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Author Busygina, Irina.

Title Russia-EU Relations and the Common Neighborhood : Coercion vs. Authority.

Publication Info. Milton : Taylor and Francis, 2017.


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Description 1 online resource (251 pages).
Series Post-Soviet Politics
Post-Soviet politics.
Note Print version record.
Contents Cover; Half Title; Series Information; Title Page; Copyright Page; Dedication; Endorsement; Table of contents; Acknowledgments; Introduction: And yet another book ; Reference; 1 Forms of power in international relations; Lake's distinction between authority and coercion; The pillars of authority; Why use coercion: benefits, costs and risks; Economic sanctions: coercion, available to all; References; 2 State-building in Russia and the choice for coercion in external relations; State-building by authoritarian rulers; Putin's conception of the Russian state; Yeltsin's legacy.
Putin comes into office: accumulating resourcesNation-building as part of the state-building project; The external dimension of state-building and the use of coercion; Notes; References; 3 Multilevel arrangements in EU external relations: Stimulating authority, constraining coercion ; Multilevel governance interplay in the EU; Europeanization through conditionality; The "golden carrot" of membership; Economic coercion: the effects of multilevel governance; Note; References; 4 Russia and the EU: From failed authority to mutual coercion ; The '90s: failure of authority.
2000-2014: the foundation of a new status quoFrom 2014 onwards: coercion against coercion; Notes; References; 5 Russia and the EU: No winners in the common neighborhood ; Russia: why building a coalition is so important; EU: modest offers produce modest results; Russia, the EU and the choices of "common neighborhood" countries; Notes; References; 6 Belarus: Strangulation in a fraternal embrace ; The "Belarusian system"-how and why does it persist?; Russia and Belarus: in a fraternal embrace; EU-Belarus: very few "points of entry"; Bat'ka Lukashenka: a hostage to his own image; Notes.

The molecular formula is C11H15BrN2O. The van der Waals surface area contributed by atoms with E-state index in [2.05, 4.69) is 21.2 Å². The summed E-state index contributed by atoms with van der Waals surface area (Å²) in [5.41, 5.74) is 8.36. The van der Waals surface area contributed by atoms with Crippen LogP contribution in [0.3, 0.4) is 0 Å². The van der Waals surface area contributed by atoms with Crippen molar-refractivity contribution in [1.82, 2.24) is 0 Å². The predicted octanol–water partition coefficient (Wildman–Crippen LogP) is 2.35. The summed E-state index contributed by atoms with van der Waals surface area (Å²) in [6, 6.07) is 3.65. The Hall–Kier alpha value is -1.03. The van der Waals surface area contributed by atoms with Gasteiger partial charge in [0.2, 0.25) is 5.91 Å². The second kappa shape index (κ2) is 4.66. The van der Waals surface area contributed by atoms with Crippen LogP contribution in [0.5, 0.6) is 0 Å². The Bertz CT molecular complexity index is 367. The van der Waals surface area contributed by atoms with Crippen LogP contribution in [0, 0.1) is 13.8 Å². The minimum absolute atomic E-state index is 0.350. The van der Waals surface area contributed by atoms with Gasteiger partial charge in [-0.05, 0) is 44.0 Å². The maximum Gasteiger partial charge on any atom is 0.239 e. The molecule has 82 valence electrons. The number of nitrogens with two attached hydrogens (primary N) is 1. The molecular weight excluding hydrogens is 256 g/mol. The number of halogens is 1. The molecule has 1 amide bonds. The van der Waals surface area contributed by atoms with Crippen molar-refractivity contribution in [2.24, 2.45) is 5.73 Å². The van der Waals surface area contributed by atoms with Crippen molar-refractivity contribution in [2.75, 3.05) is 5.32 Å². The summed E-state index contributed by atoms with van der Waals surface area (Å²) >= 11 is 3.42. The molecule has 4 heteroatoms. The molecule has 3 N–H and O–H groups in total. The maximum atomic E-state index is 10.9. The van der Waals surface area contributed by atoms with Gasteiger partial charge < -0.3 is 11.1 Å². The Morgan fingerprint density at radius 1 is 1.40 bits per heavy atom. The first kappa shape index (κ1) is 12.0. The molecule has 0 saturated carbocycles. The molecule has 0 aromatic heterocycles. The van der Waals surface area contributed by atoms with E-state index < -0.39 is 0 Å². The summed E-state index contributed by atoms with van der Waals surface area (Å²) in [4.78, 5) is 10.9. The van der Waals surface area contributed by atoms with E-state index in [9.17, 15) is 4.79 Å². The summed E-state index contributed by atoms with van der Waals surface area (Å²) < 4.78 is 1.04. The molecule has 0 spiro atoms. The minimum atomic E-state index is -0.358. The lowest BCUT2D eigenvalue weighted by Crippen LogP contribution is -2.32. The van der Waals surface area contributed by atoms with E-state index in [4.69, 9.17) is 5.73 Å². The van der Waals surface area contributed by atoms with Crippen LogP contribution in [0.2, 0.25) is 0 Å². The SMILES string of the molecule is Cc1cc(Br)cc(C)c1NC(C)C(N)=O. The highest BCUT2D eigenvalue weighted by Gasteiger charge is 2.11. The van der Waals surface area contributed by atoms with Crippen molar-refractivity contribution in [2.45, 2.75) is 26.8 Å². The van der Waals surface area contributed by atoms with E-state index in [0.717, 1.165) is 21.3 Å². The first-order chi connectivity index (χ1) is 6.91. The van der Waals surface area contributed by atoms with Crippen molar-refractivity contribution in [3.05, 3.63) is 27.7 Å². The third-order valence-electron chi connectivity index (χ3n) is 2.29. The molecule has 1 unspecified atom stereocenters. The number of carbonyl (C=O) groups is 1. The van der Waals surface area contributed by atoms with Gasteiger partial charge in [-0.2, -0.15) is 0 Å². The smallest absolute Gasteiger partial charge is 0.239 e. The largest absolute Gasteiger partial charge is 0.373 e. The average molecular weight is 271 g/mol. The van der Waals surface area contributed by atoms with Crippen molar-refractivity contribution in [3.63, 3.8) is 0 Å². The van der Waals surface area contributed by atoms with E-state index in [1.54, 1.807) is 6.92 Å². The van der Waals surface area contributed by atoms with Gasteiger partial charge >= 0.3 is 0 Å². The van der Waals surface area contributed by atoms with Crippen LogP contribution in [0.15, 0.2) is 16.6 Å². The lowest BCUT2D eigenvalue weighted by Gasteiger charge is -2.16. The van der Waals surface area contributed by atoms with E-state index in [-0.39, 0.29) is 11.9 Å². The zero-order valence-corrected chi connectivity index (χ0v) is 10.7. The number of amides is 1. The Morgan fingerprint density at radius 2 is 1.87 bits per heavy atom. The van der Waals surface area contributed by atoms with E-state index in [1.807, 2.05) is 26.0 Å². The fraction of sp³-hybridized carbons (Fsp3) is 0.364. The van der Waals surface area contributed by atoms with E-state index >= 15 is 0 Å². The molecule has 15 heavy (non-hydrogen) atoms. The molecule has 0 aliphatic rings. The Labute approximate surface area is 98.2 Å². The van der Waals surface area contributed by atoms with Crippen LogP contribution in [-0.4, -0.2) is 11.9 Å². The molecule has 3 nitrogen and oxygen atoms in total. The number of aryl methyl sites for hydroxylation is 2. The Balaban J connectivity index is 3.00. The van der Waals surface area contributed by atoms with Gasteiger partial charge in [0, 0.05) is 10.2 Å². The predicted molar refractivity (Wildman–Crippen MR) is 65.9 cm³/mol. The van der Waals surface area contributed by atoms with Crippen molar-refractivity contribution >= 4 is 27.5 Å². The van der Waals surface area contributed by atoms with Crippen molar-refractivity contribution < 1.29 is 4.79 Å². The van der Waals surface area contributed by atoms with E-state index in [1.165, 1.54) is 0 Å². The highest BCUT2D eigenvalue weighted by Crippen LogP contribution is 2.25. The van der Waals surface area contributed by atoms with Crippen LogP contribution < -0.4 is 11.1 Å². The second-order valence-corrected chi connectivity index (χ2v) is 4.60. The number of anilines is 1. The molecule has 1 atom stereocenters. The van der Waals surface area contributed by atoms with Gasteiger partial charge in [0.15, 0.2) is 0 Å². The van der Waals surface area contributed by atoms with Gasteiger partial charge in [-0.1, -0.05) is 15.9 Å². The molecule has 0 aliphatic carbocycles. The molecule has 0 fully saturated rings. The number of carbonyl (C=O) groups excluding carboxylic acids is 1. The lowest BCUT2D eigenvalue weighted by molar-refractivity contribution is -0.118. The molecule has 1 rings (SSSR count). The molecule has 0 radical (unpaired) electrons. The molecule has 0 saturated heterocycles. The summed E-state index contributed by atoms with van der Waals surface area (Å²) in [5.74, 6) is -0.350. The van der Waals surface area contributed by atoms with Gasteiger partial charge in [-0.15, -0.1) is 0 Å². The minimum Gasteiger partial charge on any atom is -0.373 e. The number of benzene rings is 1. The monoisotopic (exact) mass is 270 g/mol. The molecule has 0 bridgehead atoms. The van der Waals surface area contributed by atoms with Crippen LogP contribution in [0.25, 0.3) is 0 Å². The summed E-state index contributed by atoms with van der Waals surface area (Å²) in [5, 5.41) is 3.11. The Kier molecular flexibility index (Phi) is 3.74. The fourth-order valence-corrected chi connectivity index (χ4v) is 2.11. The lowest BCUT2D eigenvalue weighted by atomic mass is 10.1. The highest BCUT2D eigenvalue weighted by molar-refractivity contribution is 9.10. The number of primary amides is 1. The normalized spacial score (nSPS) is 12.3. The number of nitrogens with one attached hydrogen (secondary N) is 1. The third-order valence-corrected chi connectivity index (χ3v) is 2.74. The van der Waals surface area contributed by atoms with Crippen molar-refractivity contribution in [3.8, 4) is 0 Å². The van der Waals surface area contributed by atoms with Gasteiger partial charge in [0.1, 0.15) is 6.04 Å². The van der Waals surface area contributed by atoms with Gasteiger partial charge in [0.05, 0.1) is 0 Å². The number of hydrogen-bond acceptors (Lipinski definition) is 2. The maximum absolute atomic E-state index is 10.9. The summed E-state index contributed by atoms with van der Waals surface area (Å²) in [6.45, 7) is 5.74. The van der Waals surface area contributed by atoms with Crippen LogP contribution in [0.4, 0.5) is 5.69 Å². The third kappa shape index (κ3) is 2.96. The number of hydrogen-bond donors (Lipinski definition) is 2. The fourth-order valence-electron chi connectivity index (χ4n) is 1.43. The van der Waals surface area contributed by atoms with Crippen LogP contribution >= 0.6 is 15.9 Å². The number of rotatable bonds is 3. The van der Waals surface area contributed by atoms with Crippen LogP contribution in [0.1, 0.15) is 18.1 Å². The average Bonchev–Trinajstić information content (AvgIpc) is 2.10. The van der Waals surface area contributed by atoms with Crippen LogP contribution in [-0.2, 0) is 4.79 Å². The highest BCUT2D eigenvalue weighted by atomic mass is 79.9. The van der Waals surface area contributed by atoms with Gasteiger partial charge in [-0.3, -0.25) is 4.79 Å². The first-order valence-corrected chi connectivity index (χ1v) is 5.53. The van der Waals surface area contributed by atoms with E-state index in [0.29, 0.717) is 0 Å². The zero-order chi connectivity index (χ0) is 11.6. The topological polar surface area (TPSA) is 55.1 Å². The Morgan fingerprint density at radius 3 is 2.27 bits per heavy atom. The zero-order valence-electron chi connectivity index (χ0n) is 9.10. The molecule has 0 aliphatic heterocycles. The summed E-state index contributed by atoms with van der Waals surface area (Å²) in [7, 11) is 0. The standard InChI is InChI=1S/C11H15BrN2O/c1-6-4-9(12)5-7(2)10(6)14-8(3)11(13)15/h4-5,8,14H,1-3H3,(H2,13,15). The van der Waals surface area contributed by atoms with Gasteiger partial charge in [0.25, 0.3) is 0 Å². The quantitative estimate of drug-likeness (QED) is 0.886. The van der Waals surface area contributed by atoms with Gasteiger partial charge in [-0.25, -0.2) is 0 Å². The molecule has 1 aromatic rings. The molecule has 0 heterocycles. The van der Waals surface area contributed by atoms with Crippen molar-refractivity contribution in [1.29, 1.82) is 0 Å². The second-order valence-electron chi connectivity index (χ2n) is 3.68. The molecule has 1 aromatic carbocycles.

Bibliography References7 Georgia: The story of one coercion and two authorities ; Georgia: national context; Russia-Georgia: costs and benefits of using coercion; The story of two authorities; Is Georgia still exceptional?; Notes; References; 8 Ukraine: The "battlefield" ; National context: much ado about nothing?; "My brother, my enemy"; EU: the Ukrainian dilemma; Ukraine: a "coherent" foreign policy?; Note; References; 9 Turkey: Not-so-terrible coercion, not-so-needed authority ; The Turkish model: Did it ever exist? Does it now?; Russia and Turkey: the "carrot and stick" policy.
Contents EU and Turkey: Is the game lost? What next?The limits to swinging, or who wants Turkey; Notes; References; Conclusion: Russia's "coercive attractiveness" and the EU's "global mission" in maintaining authority relations ; References; Index.
Summary Examining Russia-EU relations in terms of the forms and types of power tools they use, this book argues that the deteriorating relations between Russia and the EU lie in the deep differences in their preferences for the international status quo. These different approaches, combined with economic interdependence and geographic proximity, means both parties experience significant difficulties in shaping strategy and formulating agendas with regards to each other. The Russian leadership is well aware of the EU's "authority orientation" but fails to reliably predict foreign policy at the EU level, whilst the EU realizes Russia's "coercive orientation" in general, but cannot predict when and where coercive tools will be used next. Russia is gradually realizing the importance of authority, while the EU sees the necessity of coercion tools for coping with certain challenges. The learning process is ongoing but the basic distinction remains unchanged and so their approaches cannot be reconciled as long as both actors exist in their current form. Using a theoretical framework and case studies including Belarus, Georgia and Ukraine, Busygina examines the possibilities and constraints that arise when the "power of authority" and the "power of coercion" interact with each other, and how this interaction affects third parties.-- Provided by Publisher.
Subject Russia (Federation) -- Foreign relations.
Russia (Federation) -- Foreign relations -- European Union countries.
European Union countries -- Foreign relations -- Russia (Federation)
Russia (Federation) -- Foreign relations -- Former Soviet republics.
Former Soviet republics -- Foreign relations -- Russia (Federation)
Diplomatic relations. (OCoLC)fst01907412
European Union countries. (OCoLC)fst01269470
Russia (Federation) (OCoLC)fst01262050
Soviet Union -- Former Soviet republics. (OCoLC)fst01262458
Other Form: Print version: Busygina, Irina. Russia-EU Relations and the Common Neighborhood : Coercion vs. Authority. Milton : Taylor and Francis, ©2017 9781138215467
ISBN 9781315443942
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